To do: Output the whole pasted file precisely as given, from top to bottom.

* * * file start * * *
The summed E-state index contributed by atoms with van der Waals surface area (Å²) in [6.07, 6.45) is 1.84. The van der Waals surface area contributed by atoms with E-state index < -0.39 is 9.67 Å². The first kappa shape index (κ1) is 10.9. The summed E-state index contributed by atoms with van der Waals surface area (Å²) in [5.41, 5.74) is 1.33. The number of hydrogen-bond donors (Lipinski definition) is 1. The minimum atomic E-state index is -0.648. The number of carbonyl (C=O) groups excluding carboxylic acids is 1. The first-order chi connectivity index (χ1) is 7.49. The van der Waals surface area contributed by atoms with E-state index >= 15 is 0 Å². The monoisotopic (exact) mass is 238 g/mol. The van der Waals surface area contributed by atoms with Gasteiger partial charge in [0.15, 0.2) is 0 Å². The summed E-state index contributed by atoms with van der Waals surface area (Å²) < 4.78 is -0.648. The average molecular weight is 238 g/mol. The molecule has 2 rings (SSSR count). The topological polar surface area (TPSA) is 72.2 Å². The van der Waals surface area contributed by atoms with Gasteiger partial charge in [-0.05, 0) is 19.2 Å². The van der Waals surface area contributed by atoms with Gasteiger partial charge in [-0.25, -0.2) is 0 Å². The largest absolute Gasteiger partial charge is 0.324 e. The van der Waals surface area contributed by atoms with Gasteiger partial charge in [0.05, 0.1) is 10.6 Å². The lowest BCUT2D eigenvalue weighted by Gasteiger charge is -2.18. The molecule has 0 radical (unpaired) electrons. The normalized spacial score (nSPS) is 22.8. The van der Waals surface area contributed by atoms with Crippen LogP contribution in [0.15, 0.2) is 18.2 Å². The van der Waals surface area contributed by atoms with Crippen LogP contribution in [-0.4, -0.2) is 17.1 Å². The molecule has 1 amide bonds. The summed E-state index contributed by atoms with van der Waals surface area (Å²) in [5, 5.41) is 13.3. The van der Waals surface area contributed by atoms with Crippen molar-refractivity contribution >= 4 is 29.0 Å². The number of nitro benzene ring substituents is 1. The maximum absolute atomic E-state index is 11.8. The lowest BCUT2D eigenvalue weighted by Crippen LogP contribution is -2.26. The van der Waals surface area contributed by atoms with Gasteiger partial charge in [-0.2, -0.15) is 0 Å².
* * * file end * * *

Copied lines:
The summed E-state index contributed by atoms with van der Waals surface area (Å²) in [6.07, 6.45) is 1.84. The van der Waals surface area contributed by atoms with E-state index < -0.39 is 9.67 Å². The first kappa shape index (κ1) is 10.9. The summed E-state index contributed by atoms with van der Waals surface area (Å²) in [5.41, 5.74) is 1.33. The number of hydrogen-bond donors (Lipinski definition) is 1. The minimum atomic E-state index is -0.648. The number of carbonyl (C=O) groups excluding carboxylic acids is 1. The first-order chi connectivity index (χ1) is 7.49. The van der Waals surface area contributed by atoms with E-state index >= 15 is 0 Å². The monoisotopic (exact) mass is 238 g/mol. The van der Waals surface area contributed by atoms with Gasteiger partial charge in [0.15, 0.2) is 0 Å². The summed E-state index contributed by atoms with van der Waals surface area (Å²) < 4.78 is -0.648. The average molecular weight is 238 g/mol. The molecule has 2 rings (SSSR count). The topological polar surface area (TPSA) is 72.2 Å². The van der Waals surface area contributed by atoms with Gasteiger partial charge in [-0.05, 0) is 19.2 Å². The van der Waals surface area contributed by atoms with Gasteiger partial charge in [-0.25, -0.2) is 0 Å². The largest absolute Gasteiger partial charge is 0.324 e. The van der Waals surface area contributed by atoms with Gasteiger partial charge in [0.05, 0.1) is 10.6 Å². The lowest BCUT2D eigenvalue weighted by Gasteiger charge is -2.18. The molecule has 0 radical (unpaired) electrons. The normalized spacial score (nSPS) is 22.8. The van der Waals surface area contributed by atoms with Crippen LogP contribution in [0.15, 0.2) is 18.2 Å². The van der Waals surface area contributed by atoms with Crippen LogP contribution in [-0.4, -0.2) is 17.1 Å². The molecule has 1 amide bonds. The summed E-state index contributed by atoms with van der Waals surface area (Å²) in [5, 5.41) is 13.3. The van der Waals surface area contributed by atoms with Crippen molar-refractivity contribution >= 4 is 29.0 Å². The number of nitro benzene ring substituents is 1. The maximum absolute atomic E-state index is 11.8. The lowest BCUT2D eigenvalue weighted by Crippen LogP contribution is -2.26. The van der Waals surface area contributed by atoms with Gasteiger partial charge in [-0.2, -0.15) is 0 Å².